signs used in the earliest times, and the history of dress in Egypt.
Authentic materials for these subjects and all referring to arts and crafts
are extremely difficult to obtain from publications, although they abound in
Egypt. One object, though naturally it cannot be the main one, of the
Archasological Survey of Egypt connected with our Society, has been the
collection of these materials, and already some considerable results have
been obtained. The coloured drawings from Beni Hasan show well the
manufacture and use of flint knives, and a magnificent glass vase,
marbled blue and black, holds lotus flowers on the altar of Chnemhotep
II. Exact and full-sized copies showing the variation of form or style,
or the introduction of new instruments and conveniences, will lead to a
much desired result, for thus and thus only can be written the long
history of the development of arts and crafts in one of the most important
countries in the world.
In Arcliseohgia, vol. liii. pp. 83-94, Mr. Budge has published for the
Society of Antiquaries a number of bronze weapons from Egypt, several
being dated by cartouches.
The weights and measures used by the Ancient Egyptians have been
treated by the present writer in two papers (Proc. Soc. Bibl. Arch., vols,
xiv. and xv.). The official systems were simple, but at different epochs
certain changes took place; and almost every stage in the argument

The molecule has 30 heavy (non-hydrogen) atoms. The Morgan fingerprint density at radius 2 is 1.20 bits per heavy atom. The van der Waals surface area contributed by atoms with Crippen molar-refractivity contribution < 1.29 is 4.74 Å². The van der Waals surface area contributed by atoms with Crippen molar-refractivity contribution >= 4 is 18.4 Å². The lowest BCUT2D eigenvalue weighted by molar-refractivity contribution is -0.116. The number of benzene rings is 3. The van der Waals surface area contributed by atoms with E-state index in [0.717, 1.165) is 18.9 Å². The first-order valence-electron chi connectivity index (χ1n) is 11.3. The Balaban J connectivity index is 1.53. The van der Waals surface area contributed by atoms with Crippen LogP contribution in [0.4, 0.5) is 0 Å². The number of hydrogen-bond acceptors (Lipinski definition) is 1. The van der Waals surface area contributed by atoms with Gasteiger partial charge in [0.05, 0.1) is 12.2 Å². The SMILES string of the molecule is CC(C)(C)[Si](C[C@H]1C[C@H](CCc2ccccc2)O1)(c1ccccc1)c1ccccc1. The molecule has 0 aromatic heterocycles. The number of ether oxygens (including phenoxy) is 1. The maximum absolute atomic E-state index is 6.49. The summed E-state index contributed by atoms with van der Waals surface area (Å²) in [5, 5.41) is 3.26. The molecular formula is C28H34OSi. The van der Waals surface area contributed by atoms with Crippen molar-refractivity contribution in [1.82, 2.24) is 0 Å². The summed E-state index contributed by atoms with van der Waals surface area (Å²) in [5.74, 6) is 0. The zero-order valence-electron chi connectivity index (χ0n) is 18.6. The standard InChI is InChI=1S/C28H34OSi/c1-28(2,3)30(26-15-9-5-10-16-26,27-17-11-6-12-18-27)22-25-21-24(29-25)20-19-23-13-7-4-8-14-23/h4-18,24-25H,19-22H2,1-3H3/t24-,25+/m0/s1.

requires bulky proofs, It is needless to say that the subject will repay
further work, especially as new materials accumulate.
A Mathematical Papyrus from Ekhmim of about the seventh or eighth
century a.d., lias been published by M. Baillet in the Mission
Archeologique Franchise all Gaire, tome ix. It is remarkable that
although the influence of the Alexandrine School of Mathematics is
strongly visible in it, the book yet retains a broad substratum of ancient
Egyptian methods; it is written in the Greek language.
Dr. Schafer's studies on the Ebers Medical Papyrus in his Dissertation
and in the Zeitscltrift fur JEgyptische Sprache are an important contribu-
tion to the subject from the standpoint of the philologist.
Herr Ludwig Borchardt and Dr. Sethe have elaborated in the
Zeitschrift a theory that the pyramids were to a great extent restored
during the XXVIth dynasty. The idea is attractive, but must not be
accepted too hastily. The coffin of Menkaura, however, is shown con-
clusively by Dr. Sethe to be of late date.